Swim baits are plastic, fish-shaped bodies rigged on a jig-head hook. They mimic bait fish. This is an all-season lure that effectively catches a wide variety of fish species.
It’s easy to rig a swim bait. Just hold it alongside the jig and mark where you want the hook to exit. You can use the hook point to mark the bait. Without squeezing the swim bait, slide the hook point into the front of the swim bait and draw the hook evenly through its body and out the marked exit hole. You don’t want to squeeze the bait while threading the hook because you will likely place the hook off center. It’s best to super glue the bait in place. Simply stop 1/8 of an inch short and place a drop of glue onto the bait holder shank of the jig head. Continue to push the swim bait through so its head is butt jointed against the jig head.
Gluing keeps the bait in place throughout many casts and retrieves. The proper action is maintained. Plastic baits can slide down the jig hook and this alters its action.
The body of the jig assists in causing the swimming or wiggling and wobbling action. The tail also wiggles in a lifelike manner.
Size and color selection should match the bait fish size and color. In dark conditions, the darker swim baits are most visible. In light conditions, the lighter swim baits are best. The most useful sizes range from three to five inches.
As to weight, I match the weight for the water depth to be fished. For shallows, the ¼ ounce is preferred, and for the depths, a ¾ ounce jig head is used. The ½ ounce jig head fishes the mid-depth regions. Smaller baits fish best in the shallows and the larger baits are better for the depths.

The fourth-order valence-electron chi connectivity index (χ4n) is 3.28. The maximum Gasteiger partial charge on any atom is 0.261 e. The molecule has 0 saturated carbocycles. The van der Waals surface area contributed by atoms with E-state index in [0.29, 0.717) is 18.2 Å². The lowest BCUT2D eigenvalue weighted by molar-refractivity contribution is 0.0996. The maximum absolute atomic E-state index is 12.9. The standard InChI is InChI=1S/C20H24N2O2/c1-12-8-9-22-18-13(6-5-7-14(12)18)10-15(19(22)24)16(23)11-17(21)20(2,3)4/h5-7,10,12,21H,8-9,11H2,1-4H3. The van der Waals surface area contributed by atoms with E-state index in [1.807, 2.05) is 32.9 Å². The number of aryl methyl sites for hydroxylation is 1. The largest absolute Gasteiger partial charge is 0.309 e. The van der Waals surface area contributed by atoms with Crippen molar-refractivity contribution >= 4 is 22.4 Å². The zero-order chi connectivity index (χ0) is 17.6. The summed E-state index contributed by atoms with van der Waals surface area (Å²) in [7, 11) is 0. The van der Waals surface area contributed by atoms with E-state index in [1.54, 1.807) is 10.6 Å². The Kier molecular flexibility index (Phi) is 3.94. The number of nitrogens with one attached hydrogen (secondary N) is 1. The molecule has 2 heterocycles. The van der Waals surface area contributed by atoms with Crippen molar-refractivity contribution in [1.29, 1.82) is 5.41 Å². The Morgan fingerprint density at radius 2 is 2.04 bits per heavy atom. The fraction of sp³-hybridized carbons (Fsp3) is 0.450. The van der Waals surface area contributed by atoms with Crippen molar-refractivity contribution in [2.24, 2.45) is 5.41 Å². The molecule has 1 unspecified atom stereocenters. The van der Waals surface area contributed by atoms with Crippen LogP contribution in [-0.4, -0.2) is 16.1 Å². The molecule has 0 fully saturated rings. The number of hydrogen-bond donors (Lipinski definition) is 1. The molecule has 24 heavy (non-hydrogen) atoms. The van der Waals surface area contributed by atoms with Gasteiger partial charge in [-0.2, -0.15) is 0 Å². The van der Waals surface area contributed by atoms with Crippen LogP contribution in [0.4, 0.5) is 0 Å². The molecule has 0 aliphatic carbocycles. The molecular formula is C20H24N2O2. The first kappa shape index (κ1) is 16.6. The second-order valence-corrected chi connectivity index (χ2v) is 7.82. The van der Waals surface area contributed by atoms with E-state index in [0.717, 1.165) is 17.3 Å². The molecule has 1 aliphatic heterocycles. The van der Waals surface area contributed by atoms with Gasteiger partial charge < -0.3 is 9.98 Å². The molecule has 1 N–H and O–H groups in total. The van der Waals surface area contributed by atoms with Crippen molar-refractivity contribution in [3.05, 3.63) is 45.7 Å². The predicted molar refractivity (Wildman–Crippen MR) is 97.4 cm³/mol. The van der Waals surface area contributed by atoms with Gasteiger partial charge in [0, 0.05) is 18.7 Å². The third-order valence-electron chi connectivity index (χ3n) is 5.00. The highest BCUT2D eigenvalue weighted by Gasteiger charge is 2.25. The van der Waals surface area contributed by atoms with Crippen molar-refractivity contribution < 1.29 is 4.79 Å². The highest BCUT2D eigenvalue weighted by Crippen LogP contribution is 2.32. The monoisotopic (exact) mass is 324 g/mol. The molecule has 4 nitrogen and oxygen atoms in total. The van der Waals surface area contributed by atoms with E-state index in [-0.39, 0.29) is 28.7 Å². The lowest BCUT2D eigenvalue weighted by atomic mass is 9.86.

Experiment with color, size, and weight until you have found the best producer. Huge swim baits are used for large muskies and outlandish sized bass and stripers.
The action or retrieve is the key to taking fish. Slow retrieves are better than faster ones. I prefer to cast out and then let the swim bait settle to the bottom. I leave it there for about one minute and then start a slow retrieve. I vary this retrieve by raising the rod tip and stopping the retrieve. The swim bait is lifted up, and then it flutters back down on the pause. This is what a sick bait fish does. I then continue a slow retrieve and after a few turns, I jerk the rod tip. This looks like the swim bait has spotted a predator and is trying to flee. This can trigger a reaction strike.
When you are fishing swim baits, commit yourself to making lots of casts and retrieves. Cover a lot of water in search of the fish. Patience is needed to effectively fish swim baits. Also, experiment with steady retrieves, moderately fast, and even fast retrieves. Adjust the presentation to the activity level of the fish.
One disadvantage of swim baits is that they can elicit short strikes. The fish takes hold of the tail and when you strike, the hook cannot penetrate the fish’s mouth. If you are getting short strikes, rig on a trailer hook by tying on the swim bait with a long tag end. Tie the trailer hook onto this tag end and bury it in the tail of the swim bait.
Swim baits work whenever fish feed on bait fish. This means in all seasons. I like to downsize the bait’s size for cold water conditions and for heavily fished areas.
Swim baits are also an excellent follow-up lure for fish that have been fished for with hardware lures. Keep a second outfit in the boat pre-rigged with swim bait. Use it after the hardware has passed through the same water. You may be rewarded with an additional fish or two.
In conclusion, swim baits are effective for a wide variety of conditions and fish. They are easy to fish but require a commitment to patience.
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